• Lighter and Softer: 2000, with its celebrity guests and happy humorous fare like Pomp and Circumstance and The Carnival of the Animals, Finale, is considered to be somewhat less adult than the original.
  • Magnum Opus: Considered one of Disney's top contenders, and was originally intended to be as such by Uncle Walt.
  • Nightmare Fuel: Night on Bald Mountain
  • The Problem with Licensed Games: Castle of Illusion fans were not pleased with the Genesis adaptation of this movie. The gameplay was bad and it didn't even have Chernabog as a final boss!
  • Sequelitis: The general consensus of 2000, though it's still quite well received on its own merits.
  • Spiritual Successor: Many of the shorts in 2000 are meant to mimic shorts in the original: Symphony No. 5 suggests Toccata and Fugue in D Minor, Pomp and Circumstance recalls The Sorcerer's Apprentice, The Carnival of the Animals, Finale mimics Dance of the Hours, and Firebird Suite clearly parallels A Night On Bald Mountain/Ave Maria.
  • Tough Act to Follow: Fantasia 2000 to the original Fantasia.
  • True Art Is Incomprehensible: Applies to varying extents to both movies.
  • Values Dissonance: Sunflower, the servant centaurette in "The Pastoral Symphony", whose human half looks like a black "pickaninny" and who performs menial tasks for the white-featured centaurettes. Deleted from all releases since 1969, so most modern viewers haven't seen her. If you're curious, there's YouTube.
    • Even worse, she's actually animated in the style of the "Black Face" minstrel shows that were halted by the Civil Rights Movement, which took place at around the time the censoring was implemented.
    • The whole centaur section, arguably. With or without Sunflower, the scene basically depicts all centaurettes as vain, lazy, and/or boy-crazy, with nothing to do or think about except fixing up their hair, makeup, and accessories to look pretty. What's more, the Amazing Technicolor Population of centaurs and centaurettes all pair up with a partner of the exact same color.
    • On a less offensive level, the dancing mushrooms, which are clearly made to resemble old-fashioned Asian caricatures with slit-eyes and those funny cymbal-shaped hats. Granted, given that the title of the sequence was "Chinese dance..."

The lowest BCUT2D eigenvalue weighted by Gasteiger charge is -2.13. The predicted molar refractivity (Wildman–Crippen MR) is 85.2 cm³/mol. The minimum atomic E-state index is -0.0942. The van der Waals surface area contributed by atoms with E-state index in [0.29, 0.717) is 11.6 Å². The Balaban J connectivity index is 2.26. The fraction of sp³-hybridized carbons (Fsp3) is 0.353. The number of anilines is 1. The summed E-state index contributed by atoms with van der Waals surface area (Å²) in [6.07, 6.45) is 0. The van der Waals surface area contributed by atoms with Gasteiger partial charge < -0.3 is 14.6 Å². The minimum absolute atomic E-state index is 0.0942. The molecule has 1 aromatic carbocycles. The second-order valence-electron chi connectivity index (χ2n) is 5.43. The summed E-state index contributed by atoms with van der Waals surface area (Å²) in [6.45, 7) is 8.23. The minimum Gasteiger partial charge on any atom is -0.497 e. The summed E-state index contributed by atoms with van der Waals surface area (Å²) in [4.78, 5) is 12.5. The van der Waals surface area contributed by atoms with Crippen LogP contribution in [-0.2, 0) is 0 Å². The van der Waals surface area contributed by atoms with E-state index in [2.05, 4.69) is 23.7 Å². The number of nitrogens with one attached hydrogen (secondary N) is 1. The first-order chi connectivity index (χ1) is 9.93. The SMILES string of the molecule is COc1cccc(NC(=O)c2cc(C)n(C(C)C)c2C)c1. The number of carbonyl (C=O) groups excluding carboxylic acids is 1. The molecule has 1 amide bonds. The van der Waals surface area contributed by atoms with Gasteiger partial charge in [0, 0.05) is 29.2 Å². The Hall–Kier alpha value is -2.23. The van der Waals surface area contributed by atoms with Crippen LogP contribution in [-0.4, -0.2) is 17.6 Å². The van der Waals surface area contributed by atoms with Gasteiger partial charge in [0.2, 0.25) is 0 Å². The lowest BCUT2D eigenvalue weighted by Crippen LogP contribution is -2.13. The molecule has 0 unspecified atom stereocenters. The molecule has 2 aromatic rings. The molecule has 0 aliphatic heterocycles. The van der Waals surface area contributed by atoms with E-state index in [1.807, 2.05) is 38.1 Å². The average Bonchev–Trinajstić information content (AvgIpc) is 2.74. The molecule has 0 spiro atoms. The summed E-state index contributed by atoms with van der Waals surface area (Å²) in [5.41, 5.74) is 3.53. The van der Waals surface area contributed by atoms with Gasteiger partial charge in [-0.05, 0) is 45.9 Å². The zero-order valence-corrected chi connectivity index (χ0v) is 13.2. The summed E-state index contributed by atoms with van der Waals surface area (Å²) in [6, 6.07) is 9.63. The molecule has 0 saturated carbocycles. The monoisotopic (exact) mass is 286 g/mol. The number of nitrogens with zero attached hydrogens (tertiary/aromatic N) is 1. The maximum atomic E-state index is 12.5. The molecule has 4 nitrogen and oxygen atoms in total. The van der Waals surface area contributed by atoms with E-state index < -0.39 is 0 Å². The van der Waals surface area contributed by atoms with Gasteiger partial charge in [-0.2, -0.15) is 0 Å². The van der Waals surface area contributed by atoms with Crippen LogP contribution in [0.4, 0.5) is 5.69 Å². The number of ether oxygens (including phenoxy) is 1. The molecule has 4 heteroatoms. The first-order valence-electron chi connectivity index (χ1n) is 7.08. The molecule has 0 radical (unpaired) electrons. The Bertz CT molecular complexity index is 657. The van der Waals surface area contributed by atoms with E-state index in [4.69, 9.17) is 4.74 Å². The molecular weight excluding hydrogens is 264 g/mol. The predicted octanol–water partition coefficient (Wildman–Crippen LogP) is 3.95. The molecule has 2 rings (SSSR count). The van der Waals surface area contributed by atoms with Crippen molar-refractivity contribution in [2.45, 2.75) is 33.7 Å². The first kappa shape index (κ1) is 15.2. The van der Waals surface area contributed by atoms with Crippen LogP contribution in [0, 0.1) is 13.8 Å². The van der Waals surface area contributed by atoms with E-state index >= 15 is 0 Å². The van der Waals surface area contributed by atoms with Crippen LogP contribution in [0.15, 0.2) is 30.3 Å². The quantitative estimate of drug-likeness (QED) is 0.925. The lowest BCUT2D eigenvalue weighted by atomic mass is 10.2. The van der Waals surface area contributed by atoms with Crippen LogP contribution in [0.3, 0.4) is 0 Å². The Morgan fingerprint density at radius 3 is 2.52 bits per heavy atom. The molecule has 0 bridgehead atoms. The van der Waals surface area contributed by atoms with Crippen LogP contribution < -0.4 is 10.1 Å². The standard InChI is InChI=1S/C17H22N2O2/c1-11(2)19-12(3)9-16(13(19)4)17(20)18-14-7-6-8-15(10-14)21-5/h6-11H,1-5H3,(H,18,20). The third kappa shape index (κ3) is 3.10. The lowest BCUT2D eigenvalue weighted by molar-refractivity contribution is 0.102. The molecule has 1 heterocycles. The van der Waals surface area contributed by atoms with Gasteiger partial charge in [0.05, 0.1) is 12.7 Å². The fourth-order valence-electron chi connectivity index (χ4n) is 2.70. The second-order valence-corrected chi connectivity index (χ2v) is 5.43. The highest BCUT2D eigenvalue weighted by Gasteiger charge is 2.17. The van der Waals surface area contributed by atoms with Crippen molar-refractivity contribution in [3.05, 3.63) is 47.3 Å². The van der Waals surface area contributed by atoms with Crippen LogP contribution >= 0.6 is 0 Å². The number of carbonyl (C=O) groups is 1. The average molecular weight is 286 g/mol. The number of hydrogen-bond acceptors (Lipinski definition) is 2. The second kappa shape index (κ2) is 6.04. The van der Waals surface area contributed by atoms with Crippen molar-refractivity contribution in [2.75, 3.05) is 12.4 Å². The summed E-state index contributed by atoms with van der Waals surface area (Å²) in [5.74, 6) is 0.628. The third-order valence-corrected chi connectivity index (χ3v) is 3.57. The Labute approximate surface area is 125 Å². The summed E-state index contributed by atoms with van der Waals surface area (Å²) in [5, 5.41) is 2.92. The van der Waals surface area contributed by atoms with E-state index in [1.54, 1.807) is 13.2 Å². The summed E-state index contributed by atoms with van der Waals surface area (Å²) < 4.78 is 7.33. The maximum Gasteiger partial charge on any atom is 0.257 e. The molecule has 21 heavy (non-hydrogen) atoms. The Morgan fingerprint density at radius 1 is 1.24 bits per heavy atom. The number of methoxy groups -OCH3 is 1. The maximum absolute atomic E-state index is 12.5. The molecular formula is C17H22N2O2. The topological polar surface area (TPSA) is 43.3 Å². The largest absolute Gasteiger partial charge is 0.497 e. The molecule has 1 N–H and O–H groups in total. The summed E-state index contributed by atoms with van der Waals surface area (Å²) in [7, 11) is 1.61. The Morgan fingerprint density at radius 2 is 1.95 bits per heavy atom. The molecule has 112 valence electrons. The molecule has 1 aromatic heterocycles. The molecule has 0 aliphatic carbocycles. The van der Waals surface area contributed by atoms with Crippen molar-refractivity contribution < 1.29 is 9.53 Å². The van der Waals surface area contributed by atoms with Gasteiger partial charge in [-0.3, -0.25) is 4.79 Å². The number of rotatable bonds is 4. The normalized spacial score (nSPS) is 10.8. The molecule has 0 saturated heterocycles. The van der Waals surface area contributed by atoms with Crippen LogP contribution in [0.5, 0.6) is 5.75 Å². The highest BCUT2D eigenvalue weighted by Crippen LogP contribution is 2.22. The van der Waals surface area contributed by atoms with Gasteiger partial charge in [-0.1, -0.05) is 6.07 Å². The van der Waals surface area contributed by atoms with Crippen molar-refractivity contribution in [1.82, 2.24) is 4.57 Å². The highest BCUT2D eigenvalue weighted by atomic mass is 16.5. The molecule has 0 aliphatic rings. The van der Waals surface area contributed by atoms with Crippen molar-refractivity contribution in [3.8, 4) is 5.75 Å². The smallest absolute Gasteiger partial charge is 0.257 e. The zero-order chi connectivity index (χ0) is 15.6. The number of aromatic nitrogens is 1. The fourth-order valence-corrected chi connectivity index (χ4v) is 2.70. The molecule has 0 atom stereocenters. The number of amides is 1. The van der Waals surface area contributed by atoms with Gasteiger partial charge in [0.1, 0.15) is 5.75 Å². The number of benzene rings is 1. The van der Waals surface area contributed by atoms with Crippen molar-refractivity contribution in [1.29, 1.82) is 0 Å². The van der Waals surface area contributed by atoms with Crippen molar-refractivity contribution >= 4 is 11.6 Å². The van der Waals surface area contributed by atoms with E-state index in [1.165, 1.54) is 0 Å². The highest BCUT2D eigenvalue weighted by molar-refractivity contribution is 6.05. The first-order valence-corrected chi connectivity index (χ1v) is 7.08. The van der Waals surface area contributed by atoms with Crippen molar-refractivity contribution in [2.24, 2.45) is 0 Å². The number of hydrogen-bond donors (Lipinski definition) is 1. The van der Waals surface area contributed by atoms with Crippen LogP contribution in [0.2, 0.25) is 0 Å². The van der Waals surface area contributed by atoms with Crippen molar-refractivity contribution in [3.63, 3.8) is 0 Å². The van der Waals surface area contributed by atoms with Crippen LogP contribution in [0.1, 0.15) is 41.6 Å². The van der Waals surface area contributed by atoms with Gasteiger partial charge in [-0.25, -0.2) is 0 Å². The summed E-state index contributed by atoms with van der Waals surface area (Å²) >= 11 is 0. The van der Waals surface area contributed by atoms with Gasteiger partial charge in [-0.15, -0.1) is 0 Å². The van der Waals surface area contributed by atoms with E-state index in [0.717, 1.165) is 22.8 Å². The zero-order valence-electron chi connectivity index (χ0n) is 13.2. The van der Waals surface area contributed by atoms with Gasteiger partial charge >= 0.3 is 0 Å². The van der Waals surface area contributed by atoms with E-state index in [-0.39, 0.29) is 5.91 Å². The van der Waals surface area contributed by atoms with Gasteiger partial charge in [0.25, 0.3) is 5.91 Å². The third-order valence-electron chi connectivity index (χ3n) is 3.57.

• Chernabog's demons avert Barbie Doll Anatomy. The centaurs play it straight, but are still topless women.
  • Vindicated by History: The film was derided by many in its original release as a kitschy travesty, but now is regarded as one of the great masterpieces of Western Animation.
  • Visual Effects of Awesome: One of the late Walt Disney's greatest pieces of animation. Some of the special effects were so spectacular for the time that film historians were at a loss as to how they were created. Disney themselves had few clues, as the camera team dismantled every rig immediately after shooting and kept no official record of what they had done. Fortunately, one particular technician, named Herman Schultheis, kept a private record of every effect he worked on and this notebook was rediscovered in the 1990s, revealing the complex - and quite inspired - filming techniques the team employed. Fortunately, as of 2014, the "Lost Notebook" has finally been released to the public by author John Canemaker.
  • What Do You Mean, It Wasn't Made on Drugs?: The film counts, it starts off with surreal geometric shapes, followed by a seasonal fairy pageant with flowers, mushrooms and fishes, followed by Mickey Mouse animating a broom, followed by the evolution of the earth into the end of the Mesozoic era, followed by Classical Mythology, followed by an animal ballet and ending with THE DEVIL and his demonic hordes and a church chorus walking through a forest to a rising sun.
  • The Woobie: Pretty much everyone in the "Rhapsody in Blue" segment, Jobless Joe especially.